“Since joining the OCR team in June, I’ve reviewed our Case Processing Manual and received important and constructive feedback on it,” said Kenneth L. Marcus, assistant secretary for civil rights. “While we continue to work to improve the timeliness of OCR’s case processing, we have determined that additional revisions will help improve our work and allow us to be more responsive to students, stakeholders and our staff.”
Highlights of the revisions:
Instituted in March 2018, it enabled the automatic dismissal of complaints that were part of a pattern of claims placing an unreasonable burden on OCR’s resources. This controversial provision resulted in the dismissal of hundreds of cases. Those changes were challenged in federal court by the Council for Parent Attorneys and Advocates, the NAACP, and the National Federation of the Blind. In addition to removing the automatic dismissal option, OCR has indicated it will conduct investigations into complaints that were dismissed over the past nine months under the eliminated provision.
The updated manual restores a filer’s right to appeal findings of insufficient evidence and certain types of dismissals. It also provides recipients with the opportunity to respond to appeals. However, the revised manual does not permit schools to appeal, retains language added in March limiting investigations to single allegations, and encourages parties to work to resolve complaints themselves with OCR assistance.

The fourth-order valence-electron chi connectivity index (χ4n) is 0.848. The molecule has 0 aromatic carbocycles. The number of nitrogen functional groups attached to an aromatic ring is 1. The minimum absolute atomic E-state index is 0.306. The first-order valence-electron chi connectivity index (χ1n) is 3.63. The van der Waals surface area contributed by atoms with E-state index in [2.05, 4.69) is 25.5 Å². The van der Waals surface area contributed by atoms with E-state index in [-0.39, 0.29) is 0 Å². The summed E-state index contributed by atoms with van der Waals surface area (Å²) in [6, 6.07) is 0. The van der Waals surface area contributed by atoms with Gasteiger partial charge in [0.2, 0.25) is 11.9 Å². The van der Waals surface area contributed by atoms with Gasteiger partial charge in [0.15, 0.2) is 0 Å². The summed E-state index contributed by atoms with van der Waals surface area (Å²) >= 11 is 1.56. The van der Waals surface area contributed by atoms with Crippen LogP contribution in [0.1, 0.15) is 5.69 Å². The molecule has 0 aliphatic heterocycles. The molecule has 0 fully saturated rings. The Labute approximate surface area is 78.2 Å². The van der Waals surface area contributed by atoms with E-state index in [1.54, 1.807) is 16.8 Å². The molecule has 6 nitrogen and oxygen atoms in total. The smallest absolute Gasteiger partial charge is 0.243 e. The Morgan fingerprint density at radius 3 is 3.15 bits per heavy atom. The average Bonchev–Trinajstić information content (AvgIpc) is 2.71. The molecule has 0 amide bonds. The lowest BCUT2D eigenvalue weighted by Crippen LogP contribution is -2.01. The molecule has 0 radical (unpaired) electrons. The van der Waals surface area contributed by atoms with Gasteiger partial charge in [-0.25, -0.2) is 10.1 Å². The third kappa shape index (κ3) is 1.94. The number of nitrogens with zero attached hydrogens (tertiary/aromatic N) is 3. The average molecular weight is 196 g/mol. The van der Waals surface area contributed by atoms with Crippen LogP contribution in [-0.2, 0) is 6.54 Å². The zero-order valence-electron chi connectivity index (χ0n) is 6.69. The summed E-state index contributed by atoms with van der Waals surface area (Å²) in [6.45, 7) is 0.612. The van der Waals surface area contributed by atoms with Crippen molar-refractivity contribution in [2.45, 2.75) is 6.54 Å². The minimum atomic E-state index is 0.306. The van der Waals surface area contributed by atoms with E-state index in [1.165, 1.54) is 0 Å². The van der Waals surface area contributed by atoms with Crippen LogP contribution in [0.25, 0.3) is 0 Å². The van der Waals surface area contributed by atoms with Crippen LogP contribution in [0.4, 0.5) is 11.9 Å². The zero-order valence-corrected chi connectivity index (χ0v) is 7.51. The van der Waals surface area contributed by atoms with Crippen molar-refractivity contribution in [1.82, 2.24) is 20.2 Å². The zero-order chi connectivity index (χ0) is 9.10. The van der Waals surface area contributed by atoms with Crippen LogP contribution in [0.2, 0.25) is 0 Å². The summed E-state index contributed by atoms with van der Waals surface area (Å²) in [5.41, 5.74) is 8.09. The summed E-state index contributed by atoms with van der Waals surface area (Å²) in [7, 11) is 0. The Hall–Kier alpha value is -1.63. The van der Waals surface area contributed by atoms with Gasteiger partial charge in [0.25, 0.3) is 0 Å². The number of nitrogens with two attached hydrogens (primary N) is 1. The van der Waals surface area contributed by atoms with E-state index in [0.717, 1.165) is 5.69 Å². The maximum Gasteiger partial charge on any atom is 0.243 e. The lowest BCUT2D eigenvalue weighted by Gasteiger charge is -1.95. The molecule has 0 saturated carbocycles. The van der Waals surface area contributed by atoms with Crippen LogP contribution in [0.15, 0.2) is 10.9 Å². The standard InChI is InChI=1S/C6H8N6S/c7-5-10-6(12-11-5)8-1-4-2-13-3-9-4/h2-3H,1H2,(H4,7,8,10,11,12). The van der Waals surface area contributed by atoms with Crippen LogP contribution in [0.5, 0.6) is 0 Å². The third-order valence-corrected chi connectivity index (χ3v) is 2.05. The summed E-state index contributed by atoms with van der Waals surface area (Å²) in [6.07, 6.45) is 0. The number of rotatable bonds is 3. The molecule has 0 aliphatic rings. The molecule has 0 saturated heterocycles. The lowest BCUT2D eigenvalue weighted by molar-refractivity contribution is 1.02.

The revised OCR manual specifically provides that the agency must "comport with the First Amendment when investigating and resolving complaints.” This revision could have significant impact on the processing of claims targeting speech. It is still unclear what the impact of this change will be for schools.
It now appears that a copy of the complaint should be provided to schools even without a specific request. Although the March 2018 revisions to the manual indicated that a copy of the complaint would be provided upon request, implementation of this provision varied. The updated manual provides that “a copy of the complaint will be provided to the recipient.” It remains to be seen how OCR will implement this provision, and whether or not a specific request under the Freedom of Information Act will be required.
If you have any additional questions regarding the changes outlined above, or any other aspect of the OCR process, or if we can provide any assistance to review your current policies, procedures, and practices, please do not hesitate to contact me or any of the attorneys in Barley Snyder’s Education Practice Group.